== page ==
make-believe. “It's not as prevalent as people think,” said
Shetty.

In real life, she chose her own husband
(Deep Katdare, her “Bombay Dreams” co-star) and her career.
That's acting, where medicine feels kind of natural.

– “Royal Pains,” 9 p.m.
Wednesdays, USA Network, rerunning at midnight

– This week's episode (Aug.15) also
reruns at 10 a.m. Sunday and 6 a.m. Aug.22.

 

Summertime starpower: From Elvis to Kate to Warren William (?)


The whole notion of a summer "dog days" has disappeared from TV. Almost every network -- even CW -- is introducing something in August; TNT and USA are busy and HBO has television's best show ("The Newsroom").

Then there are the annual events -- "Shark Week" starts Monday (Aug. 13) on Discovery, "Summer Under the Stars" continues all month on Turner Classic Movies. Here's a story I sent to papers about TCM's month in general and Elvis night (Thursday, Aug. 16) in particular:

By MIKE HUGHES

Amid the swarm of Hollywood actors,
which ones have really been movie stars?

Maybe Elvis Presley, who's known to
everyone; or Warren William, known to almost no one. Maybe quiet Gary
Cooper or noisy Anthony Quinn, intense Katharine Hepburn or nimble
Jack Lemmon.

All have upcoming nights on Turner
Classic Movies' “Summer Under the Stars.” That includes opposites
in many things, including acting talent. Some were:

– Strong actors from the beginning.
Making her first movie (after a flood of golden-age TV dramas), Eva
Marie Saint won an Oscar for “On the Waterfront”; it airs at noon
Sunday.

– Shaky, at first. Ava Gardner (Aug.
28) “was not a particularly good actress” at first, said TCM host
Robert Osborne; she became one.

– Deceptive. Gary Cooper (Aug. 26)
was a prime example, Osborne said. “I remember thinking, 'He's
terrific, but he's not doing anything.'” This was minimalism; “you
could see everything on his face.”

– Or unresolved. That's where Presley
– featured Aug. 16, on the 35th anniversary of his
death – fits.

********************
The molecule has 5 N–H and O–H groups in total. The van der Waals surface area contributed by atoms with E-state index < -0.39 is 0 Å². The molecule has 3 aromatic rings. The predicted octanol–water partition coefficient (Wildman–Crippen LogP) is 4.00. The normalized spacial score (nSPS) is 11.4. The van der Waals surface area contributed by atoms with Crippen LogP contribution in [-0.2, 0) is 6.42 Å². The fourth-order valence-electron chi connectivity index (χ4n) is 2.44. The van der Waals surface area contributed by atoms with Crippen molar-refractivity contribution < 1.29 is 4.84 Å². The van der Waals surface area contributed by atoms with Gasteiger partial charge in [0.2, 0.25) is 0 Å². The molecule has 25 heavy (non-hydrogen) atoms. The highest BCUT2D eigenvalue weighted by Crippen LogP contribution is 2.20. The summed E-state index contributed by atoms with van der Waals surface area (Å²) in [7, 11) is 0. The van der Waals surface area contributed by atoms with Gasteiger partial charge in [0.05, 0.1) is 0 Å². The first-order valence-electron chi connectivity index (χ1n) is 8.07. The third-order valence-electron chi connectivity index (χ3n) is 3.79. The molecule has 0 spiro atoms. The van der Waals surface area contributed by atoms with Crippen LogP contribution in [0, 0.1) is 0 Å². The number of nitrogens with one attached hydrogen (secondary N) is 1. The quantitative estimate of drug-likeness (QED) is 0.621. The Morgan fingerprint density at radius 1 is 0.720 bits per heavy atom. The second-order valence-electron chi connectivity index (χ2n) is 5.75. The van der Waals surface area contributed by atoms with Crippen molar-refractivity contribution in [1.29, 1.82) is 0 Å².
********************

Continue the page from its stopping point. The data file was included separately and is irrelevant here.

“Elvis got offered some more
interesting things,” Osborne said. “But the Colonel (Tom Parker,
his manager) never let him do it.”

Stories vary, but Osborne is sure that
Presley could have done “The Defiant Ones” and the Barbra
Streisand remake of “A Star Is Born.” Parker said no or had huge
demands; the roles went to Tony Curtis (drawing an Oscar nomination)
and Kris Kristofferson.

Instead, Presley made films that he
(and critics) disliked. In one silly streak (8 a.m. to 2:45p.m. ET
Thursday), viewers will see “Kissin' Cousins,” “Girl Happy,”
“Harum Scarum” and “Double Trouble” – all from a
non-productive streetch of 1964-67.

Still, Presley had his good movies.
Osborne points to:

– “Elvis on Tour” (1972, 8 p.m.),
a concert film.

– “Jailhouse Rock” (1957, 9:45
p.m.). The music is by Mike Stoller and Jerry Leiber, who had
earlier seen Presley take “Hound Dog” – their Big Mama
Thornton song – to the top of the charts.

– “Viva Las Vegas” (1964, 11:30
p.m.), “if for no other reason, because it has Ann-Margret,”
Osborne said. She even convinced producers to hire choreographer
David Winters and many of his students. The result had flash, flair
and Presley's biggest box-office take.

In pure name recognition, Presley may
be near the top of TCM's star list. Others are up there, including
Katharine Hepburn (Friday), Lemmon (Aug. 22) and Ingrid Bergman (Aug.
29).

On the flip side, who was Warren
William? “He was this very handsome man who had this melodious
voice,: said Osborne (who, at 80, is a handsome man with an appealing
voice. “He was always cast opposite the best actresses.”

On Aug.30, viewers can see him opposite
Loretta Young, Claudette Colbert, Joan Blondell and more. That night,
at 1:15 a.m., he's Hollywood's first Perry Mason in “The Case of
the Howling Dog” (1934). It's no “Girl Happy,” but it's
something.

– “Summer Under the Stars,”
Turner Classic Movies, through Aug. 31

– Each star featured for 24 hours,
starting at 6 a.m. ET.

– Ginger Rogers, today (Sunday, Aug.12); Deborah Kerr, Monday; James Cagney, Tuesday; Lillian
Gish, Wednesday; Elvis Presley, Thursday; Katharine Hepburn, Friday;
Freddie Bartholomew, Saturday; Eva Marie Saint, Sunday; Anthony
Quinn, Monday, Aug. 20; Kay Francis, Aug. 21; Jack Lemmon, Aug. 22;
Gene Kelley, Aug. 23; Irene Dunne, Aug. 24; Tyrone Power, Aug. 25;
Gary Cooper, Aug. 26; Jeanette MacDonald, Aug.27; Ava Gardner,
Aug.28; Ingrid Bergman, Aug. 29; Warren William, Aug. 30; James Caan,
Aug. 31.